$$\begin{aligned} \varSigma _B = \alpha I_n + \beta B. \end{aligned}$$
(3)
Further, the distribution factorizes over the blocks \(b \in B\). Introducing the symbol \({i_b} := \{i:i\in b\}\) defining an index-vector of all objects assigned to block b, the joint distribution reads
$$\begin{aligned} \textstyle p(X,B|\alpha ,\beta ,\xi ,k) = P_n(B|\xi ,k) \textstyle \cdot \left[ \prod _{b \in B} \prod _{j=1}^d \mathcal {N}\left( 0,X_{{i_b} j}| \alpha I_{n_b} + \beta \varvec{1}_{n_b} \varvec{1}^t_{n_b}\right) \right] , \end{aligned}$$
(4)
where \(n_b\) is the size of block b and \(\varvec{1}_{n_b}\) a \(n_b\)-vector of ones. In the context of clustering, n denote the number of objects we want to partition, and d the dimension of each object.
Wishart–Dirichlet Cluster Process Assume that the random matrix \({X}_{n \times d}\) follows the zero-mean Gaussian distribution specified in (2), with \(\varSigma _0 = \alpha I_d\) and \(\varSigma _1 = \beta I_d\). Then, conditioned on the partition B, the inner product matrix \({K} = {X}{X}^t/d\) follows a (possibly singular) Wishart distribution in d degrees of freedom, \({K} \sim \mathcal {W}_d(\varSigma _B)\), as was shown in Srivastava (2003). If we directly observe the dot products K, it suffices to consider the conditional probability of partitions \(P_n(B|K)\):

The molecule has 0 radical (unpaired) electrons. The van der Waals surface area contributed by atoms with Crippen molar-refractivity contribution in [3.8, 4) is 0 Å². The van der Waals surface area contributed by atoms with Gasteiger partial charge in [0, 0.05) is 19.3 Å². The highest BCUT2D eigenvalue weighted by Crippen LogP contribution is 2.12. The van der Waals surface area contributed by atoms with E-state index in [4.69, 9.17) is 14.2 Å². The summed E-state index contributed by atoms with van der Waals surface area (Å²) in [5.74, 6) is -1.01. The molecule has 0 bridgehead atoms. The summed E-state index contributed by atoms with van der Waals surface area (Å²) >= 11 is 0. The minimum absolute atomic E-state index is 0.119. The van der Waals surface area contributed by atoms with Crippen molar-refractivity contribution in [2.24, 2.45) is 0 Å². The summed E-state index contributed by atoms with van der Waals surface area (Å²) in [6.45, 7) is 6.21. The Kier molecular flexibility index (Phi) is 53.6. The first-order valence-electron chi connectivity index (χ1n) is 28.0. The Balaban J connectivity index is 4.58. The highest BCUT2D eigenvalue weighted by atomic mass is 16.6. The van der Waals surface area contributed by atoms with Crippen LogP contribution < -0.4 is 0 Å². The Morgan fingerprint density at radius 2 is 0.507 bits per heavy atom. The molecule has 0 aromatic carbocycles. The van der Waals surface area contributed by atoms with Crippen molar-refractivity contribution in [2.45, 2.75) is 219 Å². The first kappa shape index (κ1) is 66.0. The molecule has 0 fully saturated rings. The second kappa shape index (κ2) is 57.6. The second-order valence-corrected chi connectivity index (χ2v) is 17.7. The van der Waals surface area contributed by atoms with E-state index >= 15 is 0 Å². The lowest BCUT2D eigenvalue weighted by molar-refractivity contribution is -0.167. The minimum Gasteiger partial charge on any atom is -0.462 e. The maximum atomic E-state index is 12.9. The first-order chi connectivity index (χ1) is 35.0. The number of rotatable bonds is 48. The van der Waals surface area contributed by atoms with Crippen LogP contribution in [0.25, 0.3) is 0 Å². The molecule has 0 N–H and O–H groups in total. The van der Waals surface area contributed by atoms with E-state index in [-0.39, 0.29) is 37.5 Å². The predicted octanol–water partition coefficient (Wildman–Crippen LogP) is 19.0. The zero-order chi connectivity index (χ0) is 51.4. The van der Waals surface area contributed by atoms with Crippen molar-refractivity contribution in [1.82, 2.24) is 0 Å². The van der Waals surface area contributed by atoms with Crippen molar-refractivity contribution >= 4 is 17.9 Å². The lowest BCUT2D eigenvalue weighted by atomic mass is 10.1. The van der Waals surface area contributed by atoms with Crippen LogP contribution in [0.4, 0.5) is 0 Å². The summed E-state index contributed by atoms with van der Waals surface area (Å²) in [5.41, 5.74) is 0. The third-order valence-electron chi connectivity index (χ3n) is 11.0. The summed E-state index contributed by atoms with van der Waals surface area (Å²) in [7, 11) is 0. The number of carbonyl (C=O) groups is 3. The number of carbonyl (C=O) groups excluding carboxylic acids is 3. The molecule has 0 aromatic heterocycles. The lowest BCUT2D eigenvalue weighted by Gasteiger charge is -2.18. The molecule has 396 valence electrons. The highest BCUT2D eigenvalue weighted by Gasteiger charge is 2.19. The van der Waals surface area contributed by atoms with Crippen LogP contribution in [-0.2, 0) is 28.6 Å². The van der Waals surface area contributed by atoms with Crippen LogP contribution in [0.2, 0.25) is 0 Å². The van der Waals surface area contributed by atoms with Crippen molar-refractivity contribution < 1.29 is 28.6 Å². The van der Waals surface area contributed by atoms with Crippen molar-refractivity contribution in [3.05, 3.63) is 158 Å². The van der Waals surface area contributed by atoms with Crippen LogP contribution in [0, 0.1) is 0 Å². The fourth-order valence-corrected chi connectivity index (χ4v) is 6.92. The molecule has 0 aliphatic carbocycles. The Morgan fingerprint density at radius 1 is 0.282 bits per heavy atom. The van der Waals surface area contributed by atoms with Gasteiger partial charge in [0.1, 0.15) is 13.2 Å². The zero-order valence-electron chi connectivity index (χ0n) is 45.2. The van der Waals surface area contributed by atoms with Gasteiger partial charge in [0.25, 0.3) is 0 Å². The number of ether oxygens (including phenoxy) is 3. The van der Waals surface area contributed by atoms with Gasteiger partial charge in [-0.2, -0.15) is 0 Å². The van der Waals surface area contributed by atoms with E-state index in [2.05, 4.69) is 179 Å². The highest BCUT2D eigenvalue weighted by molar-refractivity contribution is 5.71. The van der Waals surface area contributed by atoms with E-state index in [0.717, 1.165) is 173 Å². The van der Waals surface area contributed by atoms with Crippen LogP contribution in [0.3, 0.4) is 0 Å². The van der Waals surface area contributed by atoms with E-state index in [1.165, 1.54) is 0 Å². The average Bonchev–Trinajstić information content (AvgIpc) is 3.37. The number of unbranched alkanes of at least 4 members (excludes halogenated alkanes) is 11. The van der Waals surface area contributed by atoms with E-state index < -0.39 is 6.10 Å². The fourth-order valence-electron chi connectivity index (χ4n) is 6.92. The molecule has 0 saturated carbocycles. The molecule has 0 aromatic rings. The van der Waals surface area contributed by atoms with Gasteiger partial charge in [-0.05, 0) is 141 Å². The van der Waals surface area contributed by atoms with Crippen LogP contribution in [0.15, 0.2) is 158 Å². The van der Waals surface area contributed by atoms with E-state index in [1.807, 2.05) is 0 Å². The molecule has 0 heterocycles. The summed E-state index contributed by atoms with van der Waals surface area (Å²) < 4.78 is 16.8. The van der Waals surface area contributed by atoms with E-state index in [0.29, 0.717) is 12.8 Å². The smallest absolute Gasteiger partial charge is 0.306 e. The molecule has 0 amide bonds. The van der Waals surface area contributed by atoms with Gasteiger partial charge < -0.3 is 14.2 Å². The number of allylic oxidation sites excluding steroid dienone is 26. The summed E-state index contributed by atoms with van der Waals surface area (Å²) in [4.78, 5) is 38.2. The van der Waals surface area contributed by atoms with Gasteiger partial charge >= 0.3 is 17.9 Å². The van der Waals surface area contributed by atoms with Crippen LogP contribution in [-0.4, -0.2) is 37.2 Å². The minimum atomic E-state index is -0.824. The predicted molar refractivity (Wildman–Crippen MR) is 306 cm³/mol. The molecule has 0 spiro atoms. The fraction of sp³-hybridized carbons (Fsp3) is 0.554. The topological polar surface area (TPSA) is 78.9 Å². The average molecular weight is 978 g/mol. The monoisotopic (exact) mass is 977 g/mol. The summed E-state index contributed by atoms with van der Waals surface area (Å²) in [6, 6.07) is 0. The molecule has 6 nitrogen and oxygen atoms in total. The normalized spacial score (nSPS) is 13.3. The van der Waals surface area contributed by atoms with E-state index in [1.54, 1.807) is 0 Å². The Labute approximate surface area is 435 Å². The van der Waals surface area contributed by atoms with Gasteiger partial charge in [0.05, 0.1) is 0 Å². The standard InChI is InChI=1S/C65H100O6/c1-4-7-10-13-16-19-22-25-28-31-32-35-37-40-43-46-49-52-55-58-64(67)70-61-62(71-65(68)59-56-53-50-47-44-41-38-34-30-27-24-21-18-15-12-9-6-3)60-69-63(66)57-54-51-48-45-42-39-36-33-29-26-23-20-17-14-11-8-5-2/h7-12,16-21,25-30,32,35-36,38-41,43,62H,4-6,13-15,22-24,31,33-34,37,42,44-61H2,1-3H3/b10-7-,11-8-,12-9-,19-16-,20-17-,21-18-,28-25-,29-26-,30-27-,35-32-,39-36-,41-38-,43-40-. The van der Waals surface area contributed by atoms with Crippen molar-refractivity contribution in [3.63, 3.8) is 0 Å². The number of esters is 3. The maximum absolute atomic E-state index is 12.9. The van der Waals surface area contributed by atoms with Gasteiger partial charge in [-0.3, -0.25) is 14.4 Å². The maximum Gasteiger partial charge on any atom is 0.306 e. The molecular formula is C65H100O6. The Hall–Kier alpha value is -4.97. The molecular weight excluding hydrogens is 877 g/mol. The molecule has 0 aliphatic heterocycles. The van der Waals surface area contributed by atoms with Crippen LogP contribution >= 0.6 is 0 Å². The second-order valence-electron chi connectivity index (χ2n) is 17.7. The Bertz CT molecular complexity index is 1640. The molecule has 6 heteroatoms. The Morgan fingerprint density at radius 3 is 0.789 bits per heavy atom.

$$\begin{aligned} \textstyle \begin{aligned}&\textstyle P_n(B|K,\alpha ,\beta ,\xi ,k) \propto \mathcal {W}_d(K|\varSigma _B) \cdot P_n(B|\xi ,k)\\&\textstyle \propto \left| {\varSigma _B}\right| ^{-\frac{d}{2}} \exp \left( - \frac{d}{2}\mathrm{tr}\left( \varSigma _B^{-1}K\right) \right) \cdot P_n(B|\xi ,k) \end{aligned} \end{aligned}$$
(5)
Information loss Note that we assumed that there exists a matrix X with \({K} = {X}{X}^t/d\) such that the columns of X are independent copies drawn from a zero-mean Gaussian in \(\mathbb {R}^n\): \(\varvec{x} \sim N(\varvec{\mu }= \varvec{0}_n, \varSigma = \varSigma _B)\). This assumption is crucial, since general mean vectors correspond to a non-central Wishart model (Anderson 1946), which can be calculated analytically only in special cases, and even these cases have a very complicated form which imposes severe problems in deriving efficient inference algorithms.